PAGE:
Colombian President Iván Duque’s turn to socialist tax policies following the coronavirus pandemic has resulted in a backlash from citizens that has left more than two dozen dead in recent weeks.
Duque was elected in 2018 as somewhat of a right-leaning candidate from the country’s Democratic Centre Party. But following the pandemic and its effects on jobs and the economy, the president turned to outlandish taxes to keep the country’s social programs afloat.
Colombia chose lockdowns to mitigate the spread of the virus and is paying for that through a high unemployment rate and depleted cash reserves.
CNN reported that before COVID rocked the country of roughly 50 million people, the unemployment rated was already at an unhealthy 9 percent. This year, 16 percent of working-age Colombians are out of a job.
Last month, Duque took what many viewed as a socialist turn to the left by way of a series of new taxes. One of those taxes, a value-added tax on the purchase of everyday goods, was too much for cash-strapped Colombians.
ABC News, citing information from The Associated Press, reported Duque “aimed to raise $6.7 billion to pay the country’s debts and maintain a basic income scheme for 3 million low-income people that started during the pandemic.”
The big-government approach did not sit well with working-class citizens who were expected to bail out the government. According to ABC, 43 percent of the country’s citizens are already living in poverty. After thousands of protesters took to the streets, Duque rescinded the tax, but his government’s heavy-handed response to mass protests is now fueling more anti-government sentiment.
Reuters reported that according to one local source, 26 people are believed to have been killed by police during protests, while others contend that as many as 47 people have been killed — with many being gunned down.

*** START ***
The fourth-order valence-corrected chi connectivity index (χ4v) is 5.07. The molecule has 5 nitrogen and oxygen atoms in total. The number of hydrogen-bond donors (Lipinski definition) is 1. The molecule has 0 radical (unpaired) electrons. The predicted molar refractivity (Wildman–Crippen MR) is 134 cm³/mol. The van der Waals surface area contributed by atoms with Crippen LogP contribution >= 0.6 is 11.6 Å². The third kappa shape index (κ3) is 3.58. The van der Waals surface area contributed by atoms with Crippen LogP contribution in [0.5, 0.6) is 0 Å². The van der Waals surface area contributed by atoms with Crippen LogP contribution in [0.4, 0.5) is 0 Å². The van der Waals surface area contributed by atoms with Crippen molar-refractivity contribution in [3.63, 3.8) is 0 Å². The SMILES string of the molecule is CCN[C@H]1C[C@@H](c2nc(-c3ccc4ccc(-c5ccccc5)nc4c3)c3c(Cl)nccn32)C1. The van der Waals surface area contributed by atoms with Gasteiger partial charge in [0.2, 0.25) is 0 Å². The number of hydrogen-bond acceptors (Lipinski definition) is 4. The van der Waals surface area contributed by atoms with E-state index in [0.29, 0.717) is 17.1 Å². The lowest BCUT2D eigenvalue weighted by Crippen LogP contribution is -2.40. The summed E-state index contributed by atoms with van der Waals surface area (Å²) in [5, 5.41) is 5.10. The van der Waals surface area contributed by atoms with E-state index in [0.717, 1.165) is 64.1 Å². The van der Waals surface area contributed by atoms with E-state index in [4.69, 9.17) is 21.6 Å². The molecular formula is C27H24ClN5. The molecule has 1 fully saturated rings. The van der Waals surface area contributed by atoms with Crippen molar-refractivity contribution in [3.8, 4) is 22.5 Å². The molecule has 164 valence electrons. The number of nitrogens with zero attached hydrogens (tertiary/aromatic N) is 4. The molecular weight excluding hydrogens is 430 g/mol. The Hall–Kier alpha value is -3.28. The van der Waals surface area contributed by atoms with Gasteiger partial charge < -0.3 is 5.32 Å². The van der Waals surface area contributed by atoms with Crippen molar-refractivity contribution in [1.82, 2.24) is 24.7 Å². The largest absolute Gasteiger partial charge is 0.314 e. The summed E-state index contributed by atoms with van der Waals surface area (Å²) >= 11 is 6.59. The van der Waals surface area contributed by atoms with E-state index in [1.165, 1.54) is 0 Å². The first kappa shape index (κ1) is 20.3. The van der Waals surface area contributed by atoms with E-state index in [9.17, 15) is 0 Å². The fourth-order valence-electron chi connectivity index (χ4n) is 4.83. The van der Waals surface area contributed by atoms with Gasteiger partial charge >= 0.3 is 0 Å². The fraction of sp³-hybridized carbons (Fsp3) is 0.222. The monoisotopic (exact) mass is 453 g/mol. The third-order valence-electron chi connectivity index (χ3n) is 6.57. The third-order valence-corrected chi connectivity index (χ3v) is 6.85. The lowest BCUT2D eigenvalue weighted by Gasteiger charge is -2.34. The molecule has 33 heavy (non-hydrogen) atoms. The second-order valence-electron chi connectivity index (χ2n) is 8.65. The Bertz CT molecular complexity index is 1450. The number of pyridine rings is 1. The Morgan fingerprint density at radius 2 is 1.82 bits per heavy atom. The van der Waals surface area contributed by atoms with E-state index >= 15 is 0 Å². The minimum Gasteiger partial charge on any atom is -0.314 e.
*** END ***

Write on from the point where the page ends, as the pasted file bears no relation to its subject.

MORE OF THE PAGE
Also amid the violent demonstrations, Colombian Interior Minister Daniel Palacios told CNN an estimated 580 police officers have been injured.
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Now, what started as a protest against taxes is now a protest against Duque and his government.
Reuters reported the embattled Colombian president is up against a coalition of protesters that includes labor unions, student groups and elements within the Catholic church.
Protesters now want Duque to answer for the deaths and also for the withdrawal of health sector reforms in the country. His administration has been meeting with protest leaders, but nothing substantive has been achieved over the last few weeks.
Reuters reported that on Monday, an estimated 13,000 people gathered nationwide to protest the government and its handling of previous demonstrations.
Duque, according to CNN, is blaming the violence in his country on “drug-trafficking mafias,” which he has said have embedded themselves with protests to capitalize on the unrest.
“The vandal threat we are facing consists of a criminal organization that is hiding behind legitimate social aspirations to destabilize the society, generate terror and distract the actions of the public force,” he said last week.
But with impoverished neighboring Venezuela’s citizens paying for their country’s embrace of socialist policies in recent decades, it is apparent that Duque’s turn to high taxes might have led many to resist what they saw as government run amok.
South America has seen the rise and fall of socialist governments since the last century, and people on the continent are still suffering from the adoption of such policies.
Venezuela, which not long ago touted wealth redistribution, no longer has much wealth to redistribute, despite its vast natural resources and a population that was once among the wealthiest in the world and a crown jewel in Latin America.
Reuters reported on May 3 that Venezuela’s economy is experiencing a fourth consecutive year of hyperinflation while finding itself in the depths of a seven-year recession. The minimum wage in the natural resource-rich country is the equivalent of $2.40 U.S. dollars after government officials raised it this month.
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